15 Nov 2010

No writ to return vehicle recovered by Bank: High Court

That the scope of writ petitions is limited largely against the State is a proposition well founded in the jurisprudence which has developed under the Constitutional precincts. In this respect the Constitutional Courts of India have consistently declared that writ petitions would not be issued against private parties where such parties are not performing state/statutory functions. In this line we came across this decision wherein a High Court refused to issue writ against a private bank wherein the allegation was of illegal recovery of vehicle by the bank against the borrower. While the Court declared that there may be a right, the remedy availed was inappropriate.

The Calcutta High Court in a recently reported decision [Rabindra Kumar Singh v. State of West Bengal, AIR 2010 NOC 949] clarified the law in this respect by passing the following judgment;
ICICI Bank Limited, the fifth respondent in the pending art.226 petition dated March 5, 2008, has filed this application for dismissal of the petition on the ground that it is not maintainable. It is submitted that the application has been served. Affidavit of service has been filed. None appears to oppose the application. 
The principal reliefs seeking which the petition has been filed are these: "(a) A writ in the nature of Mandamus commanding and directing the respondents and their men, agents and/or associates, specially upon the respondent no.4 to take immediate steps in terms of illegal dispossession of the vehicle of the petitioner from his rightful possession. (b) A writ in the nature of Mandamus directing the respondent No.5 to take the part-payment of the due installments from your petitioner in respect of the above mentioned  vehicle. (c) A writ in the nature of Mandamus directing the respondent No.5 to release the Jute as early as possible which is in his custody till now."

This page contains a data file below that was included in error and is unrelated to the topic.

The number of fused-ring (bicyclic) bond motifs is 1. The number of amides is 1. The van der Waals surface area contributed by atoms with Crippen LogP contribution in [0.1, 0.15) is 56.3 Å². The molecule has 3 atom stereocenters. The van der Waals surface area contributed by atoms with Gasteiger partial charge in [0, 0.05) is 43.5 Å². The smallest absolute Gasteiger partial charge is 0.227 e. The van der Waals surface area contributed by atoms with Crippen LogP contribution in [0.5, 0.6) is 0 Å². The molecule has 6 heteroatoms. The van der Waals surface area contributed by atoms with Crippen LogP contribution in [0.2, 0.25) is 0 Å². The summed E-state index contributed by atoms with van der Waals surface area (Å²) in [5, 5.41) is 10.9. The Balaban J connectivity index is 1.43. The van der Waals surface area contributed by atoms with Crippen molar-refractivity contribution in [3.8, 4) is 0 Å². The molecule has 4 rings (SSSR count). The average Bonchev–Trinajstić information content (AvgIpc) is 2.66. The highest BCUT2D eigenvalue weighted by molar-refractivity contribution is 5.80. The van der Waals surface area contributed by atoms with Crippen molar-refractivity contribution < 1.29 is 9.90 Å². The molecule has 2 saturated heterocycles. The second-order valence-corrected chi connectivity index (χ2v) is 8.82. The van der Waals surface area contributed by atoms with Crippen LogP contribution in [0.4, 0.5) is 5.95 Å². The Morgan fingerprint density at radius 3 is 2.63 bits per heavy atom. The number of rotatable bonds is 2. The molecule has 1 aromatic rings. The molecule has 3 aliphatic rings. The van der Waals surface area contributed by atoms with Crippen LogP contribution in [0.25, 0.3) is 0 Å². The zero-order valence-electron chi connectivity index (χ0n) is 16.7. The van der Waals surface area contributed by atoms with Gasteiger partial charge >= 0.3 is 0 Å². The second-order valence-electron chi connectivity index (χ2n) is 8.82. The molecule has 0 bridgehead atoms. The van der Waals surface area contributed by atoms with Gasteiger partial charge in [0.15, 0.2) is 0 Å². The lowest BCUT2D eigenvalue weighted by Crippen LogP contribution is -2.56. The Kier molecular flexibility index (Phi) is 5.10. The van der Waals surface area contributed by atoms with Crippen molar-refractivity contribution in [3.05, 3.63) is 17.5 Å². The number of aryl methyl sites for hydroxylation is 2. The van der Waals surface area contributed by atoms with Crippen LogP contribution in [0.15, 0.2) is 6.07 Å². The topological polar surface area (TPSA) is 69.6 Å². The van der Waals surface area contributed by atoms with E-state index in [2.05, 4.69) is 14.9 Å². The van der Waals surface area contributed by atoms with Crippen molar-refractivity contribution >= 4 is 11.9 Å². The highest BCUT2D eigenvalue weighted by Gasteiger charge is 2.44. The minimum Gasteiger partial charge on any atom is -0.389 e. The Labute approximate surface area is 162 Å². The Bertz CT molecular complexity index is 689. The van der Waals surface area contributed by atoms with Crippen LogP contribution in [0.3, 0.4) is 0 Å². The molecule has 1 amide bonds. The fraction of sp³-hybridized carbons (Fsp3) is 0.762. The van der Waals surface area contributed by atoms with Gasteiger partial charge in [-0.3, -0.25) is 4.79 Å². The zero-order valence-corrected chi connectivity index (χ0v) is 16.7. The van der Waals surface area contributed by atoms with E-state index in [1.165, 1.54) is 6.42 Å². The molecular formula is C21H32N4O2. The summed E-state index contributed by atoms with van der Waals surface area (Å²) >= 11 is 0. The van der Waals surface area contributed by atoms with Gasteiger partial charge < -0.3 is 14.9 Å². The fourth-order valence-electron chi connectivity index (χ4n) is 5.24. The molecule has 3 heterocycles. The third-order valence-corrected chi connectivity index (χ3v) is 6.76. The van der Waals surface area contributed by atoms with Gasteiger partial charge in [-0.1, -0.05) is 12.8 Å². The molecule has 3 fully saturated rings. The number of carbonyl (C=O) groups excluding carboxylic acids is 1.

The petitioner purchased a truck financed by ICICI Bank. Alleging that he failed and neglected to pay the loan according to the terms and conditions of the agreement between the parties, and that the contract entitled it to repossess the vehicle, ICICI Bank took possession of the vehicle on February 10, 2008 under an inventory of that same day, Annexure P2 at p.20. By a letter of that same day, Annexure P4 at p.22, it informed the petitioner that his failure to pay the amount mentioned therein would compel it to dispose of the vehicle.
On February 12, 2008 the petitioner sent by post a letter of that same day, Annexure P3 at p.21, to the officer in charge of Itahar police station in Uttar Dinajpur alleging that on February 10, 2008 certain unknown persons forcibly took possession of the vehicle. He then gave a reply dated February 26, 2008, Annexure P5 at p.23, to the bank's letter dated February 10, 2008 through his advocate offering to pay the loan. Then seeking the above-noted reliefs he brought this petition.
ICICI Bank is not a state within the meaning of art.12 of the constitution and no public law element was involved in the action it took for repossession of the vehicle. It repossessed the vehicle in exercise of its pure private law contractual right flowing from the contract between the parties. On the basis of the letter dated February 12, 2008 the police could not recover the vehicle from it and restore possession thereof to the petitioner. In exercise of power under art.226 this court cannot direct the bank to accept any amount from the petitioner and return the vehicle and goods. 
I am, therefore, of the view that the bank is right in contending that the petition is not maintainable. The petitioner's remedy, if any, was before the appropriate civil and criminal courts. 
For these reasons, I allow the application and dismiss the art.226 petition.

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